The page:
Be aware of body language and the personality type of your interviewer. If your answers and their questions are flowing rhythmically, you’re probably dealing with another extrovert. That’s more in your wheelhouse. However, if they’re taking a bit of time to process your answers and taking detailed notes, you might be dealing with an introvert. Take that to heart, and consider your words more carefully. Speak slowly and succinctly. Give them time to process what you’re saying. Know when to speak, and when not to.

It’s important to note that your personality type lies on a spectrum. Some people are extroverted introverts, while others are introverted extroverts. Know yourself, and adapt your own unique personality to the interview process.

How has your personality type affected your interview style? Let us know in the comments below!

 

 

 

Why You Need a Career Development Plan

Going into the job search blind is a bad idea. Lack of preparation will result in an unfocused job search. You don’t want to spend hours searching job websites and applying for everything in sight that meets your payment requirements.

Instead, consider creating a career development plan. A career development plan is a document wherein you list your goals (both short- and long-term) as they relate to your current and future jobs. You then connect those goals with the accomplishments and milestones required to reach them.

Adapt this plan to your job search. The first goal on your plan should be to find a job. What do you need to accomplish that goal? How many resumes do you need to submit each day? Should you take classes at a nearby tech school or online?

Job searching is much easier once you have an idea of what you want and the types of jobs and milestones required to get there. And once you do find employment, the plan allows you to track your progress towards your ultimate career goals.

Still not convinced writing a career development plan is worth the effort? Here’s why it is.

It allows you to celebrate small victories

If you write a goal down, you become accountable to that goal. “I hope I send in five resumes today” becomes “I have to send in five resumes today to meet my goal.” And when you do meet that goal, you’ll feel a sense of pride and accomplishment. Checking things off a list always feels good, right? That’s because you have proof that you moved the needle that much closer toward achieving your goals.

You’ll know what you want

We all need to work to make money—that’s the main goal. However, ideally, you’ll eventually find a job you enjoy. Figuring out where you want your career to go allows you to be more passionate about your job search. Instead of being depressed about your life circumstances and unsure of how you got here, you’ll be able to look directly to your career development plan to see what needs to be done to reach your goals.

You’ll identify what you’re doing wrong

If all your goals are reasonable and you’re still not meeting them, it means something needs to change. Unless you’re dealing with a sick relative or other recent personal issue, odds are you’re approaching your job search or career the wrong way. Perhaps you’re spending too much time surfing online when you should be applying to jobs, or maybe you keep putting off joining a professional group or other organization that allows you to network. If you’re employed, it could be something small like taking lunch breaks that are too long or being too afraid to speak up in meetings. Whatever the reason, having a career development plan allows you to know when you’re off track. After that, it’s easier to identify the problem areas and fix them.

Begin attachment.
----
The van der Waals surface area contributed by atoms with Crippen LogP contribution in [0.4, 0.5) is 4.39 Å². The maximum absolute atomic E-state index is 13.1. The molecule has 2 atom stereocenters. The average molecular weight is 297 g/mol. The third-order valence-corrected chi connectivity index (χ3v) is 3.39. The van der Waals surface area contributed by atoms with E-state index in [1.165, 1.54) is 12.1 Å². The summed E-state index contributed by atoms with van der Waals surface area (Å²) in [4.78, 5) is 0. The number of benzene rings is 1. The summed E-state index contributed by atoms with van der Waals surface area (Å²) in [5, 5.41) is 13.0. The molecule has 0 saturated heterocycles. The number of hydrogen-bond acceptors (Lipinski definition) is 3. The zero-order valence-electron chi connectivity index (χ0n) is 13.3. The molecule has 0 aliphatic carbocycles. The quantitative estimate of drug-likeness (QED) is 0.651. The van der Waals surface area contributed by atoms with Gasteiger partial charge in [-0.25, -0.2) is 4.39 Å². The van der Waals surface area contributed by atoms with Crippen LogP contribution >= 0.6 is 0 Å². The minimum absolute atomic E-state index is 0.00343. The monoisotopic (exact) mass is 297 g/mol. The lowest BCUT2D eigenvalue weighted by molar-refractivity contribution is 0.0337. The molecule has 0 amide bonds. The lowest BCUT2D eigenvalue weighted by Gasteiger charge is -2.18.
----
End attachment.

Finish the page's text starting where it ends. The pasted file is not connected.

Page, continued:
Do you have a career development plan? Why or why not? Let us know in the comments below!

 

 

 

Do You Suffer from the Winter Blues?

There may be more at play

In the United States, many of us are currently experiencing one of the coldest winters on record. With cloudy days becoming the norm and sunny scenes still weeks away, it’s understandable if you’re feeling low.

However, if your bad feelings are starting to heavily impact your job search, it might be possible that something more serious is going on. Maybe you’ve started to snap at your friends, or keep sleeping through your alarm clock. You never really feel awake—not even a third cup of coffee helps. You might be suffering from Seasonal Affective Disorder (SAD).

Look no further than the infographic below (provided by BetterHelp.com) for the major SAD signs. If any of these symptoms sound familiar, get in touch with your doctor to discuss ways to combat the disorder.

Poll: What Career Goals Will You Accomplish in 2018?

It’s January of 2018, which means an opportunity for a whole year of professional accomplishments. Deciding what goals you want to achieve now and creating a plan to get there will ensure you meet them.

Whether you choose to focus on getting a promotion or more interviews, we want to hear about your goals!

Let us know by voting in our poll!